11. European vs. Japanese Style Stitches

    Thanks Mattsbagger - Thanks for your response. Do you think that the equipment used impacts the way the finished product looks? I would think that the awl would give a thinner or smaller look to the threads on the finished product while the punches would make the stitching look more pronounced? What do you think?
  12. European vs. Japanese Style Stitches

    Thank you all for your insights. TheFanninator - I wish you didn't send me that link to the Tsuyoshi Yamashita Instagram account - Those are just too beautiful. Daunting for a novice like me. Alot to learn and practice! Tugodude - Thanks for the information - I have watched alot of Nigel's videos and also of Ian Atkinson's videos. They are very helpful and I have learned alot so far. Is the stitching chisel in the photo the Tandy version? I am currently looking at two different types of chisels; one that is described as European and the other described as Japanese. I am just trying to imagine what "Japanese stitching" looks like.
  13. [Mod please feel free to move to most appropriate section] I have been told (and read) that there is a difference between European style vs. Japanese style stitching. When I searched the forums I found that it was discussed more when talking about stitching chisels. It seemed that the Japanese type stitching chisels were described more as a diamond shape where the european style chisels were described more as diagonal slices (or that's what I saw). I am assuming that the difference described is more of a slight visual difference in the finished product rather than any difference in actual technique or one better than the other. European style was referred to as "Hermes-like". What company would best represent the Japanese style? Can anyone speak to this and highlight to the differences? Visuals would be much appreciated.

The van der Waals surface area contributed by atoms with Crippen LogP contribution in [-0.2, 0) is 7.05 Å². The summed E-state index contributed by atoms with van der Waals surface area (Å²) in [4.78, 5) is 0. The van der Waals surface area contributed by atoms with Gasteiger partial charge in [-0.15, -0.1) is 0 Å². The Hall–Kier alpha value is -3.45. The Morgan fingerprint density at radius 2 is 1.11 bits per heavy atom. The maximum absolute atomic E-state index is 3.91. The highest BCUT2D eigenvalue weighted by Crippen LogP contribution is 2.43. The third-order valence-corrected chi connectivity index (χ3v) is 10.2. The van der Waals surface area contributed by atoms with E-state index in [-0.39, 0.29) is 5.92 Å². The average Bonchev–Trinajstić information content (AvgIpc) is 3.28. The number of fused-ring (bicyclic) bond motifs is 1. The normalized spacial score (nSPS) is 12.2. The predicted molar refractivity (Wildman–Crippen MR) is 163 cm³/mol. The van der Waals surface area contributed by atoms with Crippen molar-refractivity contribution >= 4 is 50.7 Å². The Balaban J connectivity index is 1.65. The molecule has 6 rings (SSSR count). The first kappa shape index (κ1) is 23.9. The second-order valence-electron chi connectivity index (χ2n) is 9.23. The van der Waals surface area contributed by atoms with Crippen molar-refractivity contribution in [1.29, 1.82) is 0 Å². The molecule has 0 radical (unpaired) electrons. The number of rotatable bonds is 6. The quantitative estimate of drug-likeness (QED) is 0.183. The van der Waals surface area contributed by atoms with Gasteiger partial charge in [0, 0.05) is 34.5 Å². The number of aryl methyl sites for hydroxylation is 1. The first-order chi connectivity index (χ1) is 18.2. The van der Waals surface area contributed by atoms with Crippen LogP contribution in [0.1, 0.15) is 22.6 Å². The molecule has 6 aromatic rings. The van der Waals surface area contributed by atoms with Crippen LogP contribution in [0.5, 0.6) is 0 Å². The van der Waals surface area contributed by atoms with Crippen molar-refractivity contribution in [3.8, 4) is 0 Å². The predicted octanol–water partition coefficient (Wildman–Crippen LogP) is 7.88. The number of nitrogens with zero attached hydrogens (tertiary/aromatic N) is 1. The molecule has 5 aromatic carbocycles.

14. Hello from NY

    Thanks for the warm welcome BikerMutt - Solid recommendation. I have been trying to do just that; repeating the same design until I get it right. I am currently trying to improve my stitching, figuring out how the thread sizes impact the look, trying different dyeing techniques, etc. I am doing this on pretty much the same general design. I am a process guy so I can appreciate practice, practice, practice philosophy. Hell, it took me a year to get TIG welding right. It's almost daunting how much there is to learn and practice but I am committed to getting the basics down little by little. It's great to know that the board is friendly and I feel comfortable enough to ask stupid questions.
  15. Hello from NY

    Just joined the forum and recently started to learn the craft (little over a month). I'm really enjoying the process and I find that it helps me unwind after a crappy day at work. Since joining I have truly learned a great deal from just lurking around. As I post things, please feel free to comment one way or another. I have thick skin and believe that the best way to learn is to make mistakes and take criticism as constructive and not destructive though I appreciate a little leniency as I learn to crawl. My interests are in watch strap making, journal covers and small odds and ends but this may change as my skills improve (would be cool to make myself a pair of shoes one day). Other hobbies include metal working, fabrication and spending time with my kids. I really appreciate the forum, years of knowledge being passed down and looking forward to being a productive member myself one day.